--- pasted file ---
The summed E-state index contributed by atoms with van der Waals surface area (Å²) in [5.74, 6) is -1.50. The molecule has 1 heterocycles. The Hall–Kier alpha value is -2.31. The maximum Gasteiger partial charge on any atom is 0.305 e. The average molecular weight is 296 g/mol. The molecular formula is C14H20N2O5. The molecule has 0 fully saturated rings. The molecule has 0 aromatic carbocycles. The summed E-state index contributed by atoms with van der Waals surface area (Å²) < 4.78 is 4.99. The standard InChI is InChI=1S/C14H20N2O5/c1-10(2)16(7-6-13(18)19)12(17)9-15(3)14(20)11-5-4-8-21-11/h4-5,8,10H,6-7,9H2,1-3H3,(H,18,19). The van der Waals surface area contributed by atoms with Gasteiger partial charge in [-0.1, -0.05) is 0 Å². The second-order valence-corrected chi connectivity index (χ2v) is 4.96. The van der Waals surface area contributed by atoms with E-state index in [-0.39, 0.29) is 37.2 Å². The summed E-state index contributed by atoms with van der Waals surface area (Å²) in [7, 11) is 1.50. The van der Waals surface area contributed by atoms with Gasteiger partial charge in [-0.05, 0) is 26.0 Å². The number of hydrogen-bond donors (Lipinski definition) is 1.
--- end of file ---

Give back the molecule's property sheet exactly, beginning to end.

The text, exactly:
The summed E-state index contributed by atoms with van der Waals surface area (Å²) in [5.74, 6) is -1.50. The molecule has 1 heterocycles. The Hall–Kier alpha value is -2.31. The maximum Gasteiger partial charge on any atom is 0.305 e. The average molecular weight is 296 g/mol. The molecular formula is C14H20N2O5. The molecule has 0 fully saturated rings. The molecule has 0 aromatic carbocycles. The summed E-state index contributed by atoms with van der Waals surface area (Å²) < 4.78 is 4.99. The standard InChI is InChI=1S/C14H20N2O5/c1-10(2)16(7-6-13(18)19)12(17)9-15(3)14(20)11-5-4-8-21-11/h4-5,8,10H,6-7,9H2,1-3H3,(H,18,19). The van der Waals surface area contributed by atoms with Gasteiger partial charge in [-0.1, -0.05) is 0 Å². The second-order valence-corrected chi connectivity index (χ2v) is 4.96. The van der Waals surface area contributed by atoms with E-state index in [-0.39, 0.29) is 37.2 Å². The summed E-state index contributed by atoms with van der Waals surface area (Å²) in [7, 11) is 1.50. The van der Waals surface area contributed by atoms with Gasteiger partial charge in [-0.05, 0) is 26.0 Å². The number of hydrogen-bond donors (Lipinski definition) is 1.